A Year of Confidence and Energy
Rowan Callick looks at what is in store for the Australia-China relationship in the year ahead.
Clint Eastwood, Shinzo Abe, Oprah Winfrey, John Travolta, Ang Lee, Aretha Franklin, Jimi Hendrix, Jackie Chan, Sean Connery and Hong Kong’s chief executive C Y Leung are all people born in horse years. Hard to discern what they have in common, although most “experts” claim that Years of the Horse – such as we have just entered, on January 31 – are marked by self- confidence and energy.
This is certainly lining up as a year in which those qualities are to the fore in the political leaderships in both China and Australia. But it also makes for a degree of unpredictability, which means that businesspeople in both countries need to be especially attentive and responsive to what’s happening in Beijing and Canberra.
President Xi Jinping has become the most powerful leader of China since Deng Xiaoping – with core party/government committees answering to him on both the economy and on security, ensuring he is at the apex of all decision-making, certainly not a ceremonial leader. The previous committee-man domination of Chinese decision making may have militated against much-needed reforms, but was more predictable.
On the Western New Year’s eve, Xi and his Politburo Standing Committee colleagues attended a performance of a Peking Opera, produced by the party’s favourite in-house artistic director Zhang Yimou. At the end of a year during which Xi’s arch-rival Bo Xilai was satisfactorily sentenced to life imprisonment, and former security chief Zhou Yongkang, also associated with a different political camp from Xi, started to come under formal investigation, the title of the ancient opera that the leaders watched, was indicative. It dealt with the demise of rivals to an ancient ruler, and was called: “All the people pledge allegiance to the Emperor.”
Xi’s economic and social reform program, as outlined following the recent Third Plenum of the party’s central committee, is promising but challenging. He needs to deal primarily with the state’s massive debt overhang, while at the same time revolutionising the sclerotic finance sector. More decisions will now be made centrally. No one should underestimate Xi from now on. He is a force who must be reckoned with, one with whom China will climb to further achievements – or fail in the attempt.
In Australia, Tony Abbott has made a steady start as prime minister, indicating that he intends to stay in charge for some time to come – with the model in front of him, of his mentor John Howard, who was in power for 11 years. He commands massive support within his own ranks. He has already made a couple of bold moves, including accepting that the car industry will not – perhaps should not – survive in Australia unless vast more taxes are poured into it.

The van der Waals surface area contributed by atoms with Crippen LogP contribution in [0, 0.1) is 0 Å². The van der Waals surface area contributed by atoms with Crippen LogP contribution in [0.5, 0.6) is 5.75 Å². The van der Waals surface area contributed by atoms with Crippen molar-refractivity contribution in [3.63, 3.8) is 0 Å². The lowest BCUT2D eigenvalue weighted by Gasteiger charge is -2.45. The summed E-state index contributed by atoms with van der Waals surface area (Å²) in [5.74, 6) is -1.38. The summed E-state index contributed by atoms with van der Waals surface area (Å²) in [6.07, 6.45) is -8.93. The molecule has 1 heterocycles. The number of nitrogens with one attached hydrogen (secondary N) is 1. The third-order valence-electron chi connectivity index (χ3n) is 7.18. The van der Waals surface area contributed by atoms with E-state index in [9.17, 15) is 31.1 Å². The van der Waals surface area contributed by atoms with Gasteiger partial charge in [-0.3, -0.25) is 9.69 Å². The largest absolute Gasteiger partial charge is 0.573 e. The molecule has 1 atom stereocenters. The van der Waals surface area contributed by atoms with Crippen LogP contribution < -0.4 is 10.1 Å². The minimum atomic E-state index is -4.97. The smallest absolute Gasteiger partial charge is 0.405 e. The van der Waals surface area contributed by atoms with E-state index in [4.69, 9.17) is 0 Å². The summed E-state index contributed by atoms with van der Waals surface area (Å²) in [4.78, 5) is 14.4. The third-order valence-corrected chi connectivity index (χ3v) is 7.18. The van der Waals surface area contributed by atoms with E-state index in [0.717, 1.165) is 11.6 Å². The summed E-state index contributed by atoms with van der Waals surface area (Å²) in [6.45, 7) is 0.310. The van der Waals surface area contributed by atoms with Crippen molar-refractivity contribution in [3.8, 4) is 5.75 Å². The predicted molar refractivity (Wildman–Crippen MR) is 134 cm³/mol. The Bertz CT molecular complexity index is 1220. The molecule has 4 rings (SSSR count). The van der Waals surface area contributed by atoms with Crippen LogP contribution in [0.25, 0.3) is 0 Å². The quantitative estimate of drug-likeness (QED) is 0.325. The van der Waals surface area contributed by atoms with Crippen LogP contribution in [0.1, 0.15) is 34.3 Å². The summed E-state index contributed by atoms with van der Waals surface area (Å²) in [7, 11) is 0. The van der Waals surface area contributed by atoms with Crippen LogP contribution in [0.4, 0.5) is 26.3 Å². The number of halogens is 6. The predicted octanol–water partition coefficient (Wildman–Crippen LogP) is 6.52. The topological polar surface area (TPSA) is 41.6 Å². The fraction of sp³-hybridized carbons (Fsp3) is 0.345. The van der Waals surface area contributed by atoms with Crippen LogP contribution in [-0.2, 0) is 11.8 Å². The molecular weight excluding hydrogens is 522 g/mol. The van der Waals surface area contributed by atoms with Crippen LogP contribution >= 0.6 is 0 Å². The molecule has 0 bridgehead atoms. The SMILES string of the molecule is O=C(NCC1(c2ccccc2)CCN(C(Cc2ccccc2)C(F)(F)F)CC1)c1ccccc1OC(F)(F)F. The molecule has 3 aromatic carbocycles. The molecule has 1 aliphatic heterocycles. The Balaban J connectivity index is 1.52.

His Treasurer Joe Hockey has also halted an American takeover of GrainCorp by Archer Daniel Midland, causing understandable anxiety that foreign investment will become much harder. However, since then several large Chinese investments have been approved. Abbott has been criticised for angering China.
But this early perception derives from Foreign Minister Julie Bishop calling in new ambassador Ma Zhaoxu, to explain Australia’s anxiety about the impact on the increasingly fragile security climate of East Asia, of the manner in which it declared an Air Defence Identification Zone. And while Beijing is obviously not happy about this, most of China’s other neighbours also responded negatively, and at a large security conference I attended at this time in Beijing, Australia’s own minor role was glossed over – including by senior Chinese diplomats and military leaders.
Bishop says her focus will be on economic diplomacy, and Abbott’s challenge to complete free trade agreements with Australia’s three top export partners – all in north Asia – will require intense application in this area. A deal with South Korea was completed just before Christmas, Japan looks likely to come next, and then follows the biggest challenge: a comprehensive FTA with China.
Bishop told the third Australia-China Forum that “our country has been built on foreign investment… and we appreciate and welcome investment from China.” She said: “I have absolutely no doubt that the very best days of the Australia-China relationship lie ahead of us.”
To achieve this, will require a preparedness to see the big picture, mutual respect, and especially in this Horse Year, energy and commitment, of which concluding an FTA will be the crucial test. In some respects, the relationship thus now needs to be re-made, as it enters its fifth decade, with new political realities on each side. Neither country can afford to be left behind, as the world moves on. A new Chinese invention illustrates this well. Passengers waiting at a platform, step into a compartment that awaits above the track. The train moves through the station without stopping, picking up the compartment as it does so. This lodges on the roof of the train. The passengers then walk down into the carriages below. They leave through a similar process. The train never stops. This extraordinary idea will probably never be realised, but it is strongly suggestive of a world of change, that continues even if mighty China itself takes a pause to restructure its economy. America is becoming a net exporter of energy, Japan is rediscovering inflation and growth, south-east Asia is booming. It’s all happening. Australia and China thus need to make a priority of what they can best do for their mutual benefit, and get on with it.
They both have can-do leaders, who need early this year to get together and work on what they can do together. ■
*Rowan Callick is the Asia-Pacific editor of The Australian, and the author of the new book Party Time: Who Runs China And How.